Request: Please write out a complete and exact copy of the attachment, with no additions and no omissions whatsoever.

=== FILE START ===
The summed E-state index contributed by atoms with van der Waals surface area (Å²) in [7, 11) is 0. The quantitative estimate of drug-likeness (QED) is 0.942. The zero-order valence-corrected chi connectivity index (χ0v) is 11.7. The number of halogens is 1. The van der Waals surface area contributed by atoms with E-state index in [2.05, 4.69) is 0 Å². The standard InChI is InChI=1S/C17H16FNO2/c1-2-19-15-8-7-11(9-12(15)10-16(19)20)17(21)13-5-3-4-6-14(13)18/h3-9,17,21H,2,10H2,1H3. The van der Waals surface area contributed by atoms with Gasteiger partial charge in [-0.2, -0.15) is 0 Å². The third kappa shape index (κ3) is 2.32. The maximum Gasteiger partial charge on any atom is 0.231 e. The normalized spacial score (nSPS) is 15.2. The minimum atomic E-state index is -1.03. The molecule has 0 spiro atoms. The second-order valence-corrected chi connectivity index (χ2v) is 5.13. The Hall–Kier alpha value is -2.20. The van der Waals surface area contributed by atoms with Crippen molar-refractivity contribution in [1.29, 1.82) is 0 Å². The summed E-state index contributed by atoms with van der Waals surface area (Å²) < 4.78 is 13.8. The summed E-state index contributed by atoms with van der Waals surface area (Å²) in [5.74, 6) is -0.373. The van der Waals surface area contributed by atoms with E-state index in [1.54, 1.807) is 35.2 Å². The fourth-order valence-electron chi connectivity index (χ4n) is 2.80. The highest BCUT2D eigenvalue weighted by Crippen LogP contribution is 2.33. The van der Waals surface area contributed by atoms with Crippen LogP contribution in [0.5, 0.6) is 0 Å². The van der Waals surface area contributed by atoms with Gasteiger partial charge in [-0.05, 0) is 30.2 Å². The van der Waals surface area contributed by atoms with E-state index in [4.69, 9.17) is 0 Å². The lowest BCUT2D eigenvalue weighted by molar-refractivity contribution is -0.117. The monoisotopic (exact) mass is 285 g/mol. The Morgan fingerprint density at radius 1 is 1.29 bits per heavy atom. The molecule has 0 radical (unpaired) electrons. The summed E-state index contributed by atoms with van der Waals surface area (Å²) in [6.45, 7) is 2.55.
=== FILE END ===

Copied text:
The summed E-state index contributed by atoms with van der Waals surface area (Å²) in [7, 11) is 0. The quantitative estimate of drug-likeness (QED) is 0.942. The zero-order valence-corrected chi connectivity index (χ0v) is 11.7. The number of halogens is 1. The van der Waals surface area contributed by atoms with E-state index in [2.05, 4.69) is 0 Å². The standard InChI is InChI=1S/C17H16FNO2/c1-2-19-15-8-7-11(9-12(15)10-16(19)20)17(21)13-5-3-4-6-14(13)18/h3-9,17,21H,2,10H2,1H3. The van der Waals surface area contributed by atoms with Gasteiger partial charge in [-0.2, -0.15) is 0 Å². The third kappa shape index (κ3) is 2.32. The maximum Gasteiger partial charge on any atom is 0.231 e. The normalized spacial score (nSPS) is 15.2. The minimum atomic E-state index is -1.03. The molecule has 0 spiro atoms. The second-order valence-corrected chi connectivity index (χ2v) is 5.13. The Hall–Kier alpha value is -2.20. The van der Waals surface area contributed by atoms with Crippen molar-refractivity contribution in [1.29, 1.82) is 0 Å². The summed E-state index contributed by atoms with van der Waals surface area (Å²) < 4.78 is 13.8. The summed E-state index contributed by atoms with van der Waals surface area (Å²) in [5.74, 6) is -0.373. The van der Waals surface area contributed by atoms with E-state index in [1.54, 1.807) is 35.2 Å². The fourth-order valence-electron chi connectivity index (χ4n) is 2.80. The highest BCUT2D eigenvalue weighted by Crippen LogP contribution is 2.33. The van der Waals surface area contributed by atoms with Crippen LogP contribution in [0.5, 0.6) is 0 Å². The van der Waals surface area contributed by atoms with Gasteiger partial charge in [-0.05, 0) is 30.2 Å². The van der Waals surface area contributed by atoms with E-state index in [4.69, 9.17) is 0 Å². The lowest BCUT2D eigenvalue weighted by molar-refractivity contribution is -0.117. The monoisotopic (exact) mass is 285 g/mol. The Morgan fingerprint density at radius 1 is 1.29 bits per heavy atom. The molecule has 0 radical (unpaired) electrons. The summed E-state index contributed by atoms with van der Waals surface area (Å²) in [6.45, 7) is 2.55.